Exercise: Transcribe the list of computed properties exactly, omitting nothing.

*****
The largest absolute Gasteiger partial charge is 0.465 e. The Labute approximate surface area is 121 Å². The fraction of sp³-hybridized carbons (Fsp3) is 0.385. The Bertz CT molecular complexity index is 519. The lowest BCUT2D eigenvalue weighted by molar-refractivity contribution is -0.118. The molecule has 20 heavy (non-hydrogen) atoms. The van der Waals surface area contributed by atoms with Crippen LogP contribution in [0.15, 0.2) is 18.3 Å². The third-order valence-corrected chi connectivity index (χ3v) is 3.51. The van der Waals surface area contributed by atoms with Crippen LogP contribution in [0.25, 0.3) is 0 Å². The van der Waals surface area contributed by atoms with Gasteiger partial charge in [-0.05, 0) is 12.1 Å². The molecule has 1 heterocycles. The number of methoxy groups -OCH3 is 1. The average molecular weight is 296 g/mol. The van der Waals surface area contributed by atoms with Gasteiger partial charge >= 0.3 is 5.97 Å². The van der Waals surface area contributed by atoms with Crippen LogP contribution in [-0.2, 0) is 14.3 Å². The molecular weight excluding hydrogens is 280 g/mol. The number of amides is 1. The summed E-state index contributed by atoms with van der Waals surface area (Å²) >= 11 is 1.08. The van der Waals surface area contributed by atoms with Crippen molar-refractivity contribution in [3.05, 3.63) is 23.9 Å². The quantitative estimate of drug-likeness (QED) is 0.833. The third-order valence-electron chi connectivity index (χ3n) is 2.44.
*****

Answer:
The largest absolute Gasteiger partial charge is 0.465 e. The Labute approximate surface area is 121 Å². The fraction of sp³-hybridized carbons (Fsp3) is 0.385. The Bertz CT molecular complexity index is 519. The lowest BCUT2D eigenvalue weighted by molar-refractivity contribution is -0.118. The molecule has 20 heavy (non-hydrogen) atoms. The van der Waals surface area contributed by atoms with Crippen LogP contribution in [0.15, 0.2) is 18.3 Å². The third-order valence-corrected chi connectivity index (χ3v) is 3.51. The van der Waals surface area contributed by atoms with Crippen LogP contribution in [0.25, 0.3) is 0 Å². The van der Waals surface area contributed by atoms with Gasteiger partial charge in [-0.05, 0) is 12.1 Å². The molecule has 1 heterocycles. The number of methoxy groups -OCH3 is 1. The average molecular weight is 296 g/mol. The van der Waals surface area contributed by atoms with Gasteiger partial charge >= 0.3 is 5.97 Å². The van der Waals surface area contributed by atoms with Crippen LogP contribution in [-0.2, 0) is 14.3 Å². The molecular weight excluding hydrogens is 280 g/mol. The number of amides is 1. The summed E-state index contributed by atoms with van der Waals surface area (Å²) >= 11 is 1.08. The van der Waals surface area contributed by atoms with Crippen molar-refractivity contribution in [3.05, 3.63) is 23.9 Å². The quantitative estimate of drug-likeness (QED) is 0.833. The third-order valence-electron chi connectivity index (χ3n) is 2.44.